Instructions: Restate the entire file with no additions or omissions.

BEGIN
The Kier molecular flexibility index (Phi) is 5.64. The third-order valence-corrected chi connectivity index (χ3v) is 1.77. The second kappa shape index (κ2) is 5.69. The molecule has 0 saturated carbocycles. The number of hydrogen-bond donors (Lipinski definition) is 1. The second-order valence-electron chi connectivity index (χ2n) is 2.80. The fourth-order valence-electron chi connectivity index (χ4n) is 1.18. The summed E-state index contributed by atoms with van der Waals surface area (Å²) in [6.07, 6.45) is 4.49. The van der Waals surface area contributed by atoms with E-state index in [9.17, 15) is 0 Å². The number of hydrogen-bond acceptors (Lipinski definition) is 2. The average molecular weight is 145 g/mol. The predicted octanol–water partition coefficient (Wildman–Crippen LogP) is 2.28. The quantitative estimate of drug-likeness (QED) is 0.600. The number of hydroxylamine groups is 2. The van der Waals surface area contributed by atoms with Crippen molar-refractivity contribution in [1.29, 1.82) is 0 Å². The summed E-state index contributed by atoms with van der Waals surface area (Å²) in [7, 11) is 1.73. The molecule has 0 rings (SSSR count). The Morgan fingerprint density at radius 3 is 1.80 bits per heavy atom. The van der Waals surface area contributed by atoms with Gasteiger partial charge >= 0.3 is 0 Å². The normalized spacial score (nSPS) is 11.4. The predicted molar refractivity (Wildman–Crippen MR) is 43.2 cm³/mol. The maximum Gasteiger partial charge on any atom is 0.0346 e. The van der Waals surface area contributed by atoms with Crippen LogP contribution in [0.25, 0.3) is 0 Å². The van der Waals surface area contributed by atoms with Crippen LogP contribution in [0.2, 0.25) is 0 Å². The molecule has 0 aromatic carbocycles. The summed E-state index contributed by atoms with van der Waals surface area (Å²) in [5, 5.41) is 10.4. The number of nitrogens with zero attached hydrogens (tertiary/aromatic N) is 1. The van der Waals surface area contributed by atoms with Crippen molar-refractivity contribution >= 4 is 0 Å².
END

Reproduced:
The Kier molecular flexibility index (Phi) is 5.64. The third-order valence-corrected chi connectivity index (χ3v) is 1.77. The second kappa shape index (κ2) is 5.69. The molecule has 0 saturated carbocycles. The number of hydrogen-bond donors (Lipinski definition) is 1. The second-order valence-electron chi connectivity index (χ2n) is 2.80. The fourth-order valence-electron chi connectivity index (χ4n) is 1.18. The summed E-state index contributed by atoms with van der Waals surface area (Å²) in [6.07, 6.45) is 4.49. The van der Waals surface area contributed by atoms with E-state index in [9.17, 15) is 0 Å². The number of hydrogen-bond acceptors (Lipinski definition) is 2. The average molecular weight is 145 g/mol. The predicted octanol–water partition coefficient (Wildman–Crippen LogP) is 2.28. The quantitative estimate of drug-likeness (QED) is 0.600. The number of hydroxylamine groups is 2. The van der Waals surface area contributed by atoms with Crippen molar-refractivity contribution in [1.29, 1.82) is 0 Å². The summed E-state index contributed by atoms with van der Waals surface area (Å²) in [7, 11) is 1.73. The molecule has 0 rings (SSSR count). The Morgan fingerprint density at radius 3 is 1.80 bits per heavy atom. The van der Waals surface area contributed by atoms with Gasteiger partial charge >= 0.3 is 0 Å². The normalized spacial score (nSPS) is 11.4. The predicted molar refractivity (Wildman–Crippen MR) is 43.2 cm³/mol. The maximum Gasteiger partial charge on any atom is 0.0346 e. The van der Waals surface area contributed by atoms with Crippen LogP contribution in [0.25, 0.3) is 0 Å². The van der Waals surface area contributed by atoms with Crippen LogP contribution in [0.2, 0.25) is 0 Å². The molecule has 0 aromatic carbocycles. The summed E-state index contributed by atoms with van der Waals surface area (Å²) in [5, 5.41) is 10.4. The number of nitrogens with zero attached hydrogens (tertiary/aromatic N) is 1. The van der Waals surface area contributed by atoms with Crippen molar-refractivity contribution >= 4 is 0 Å².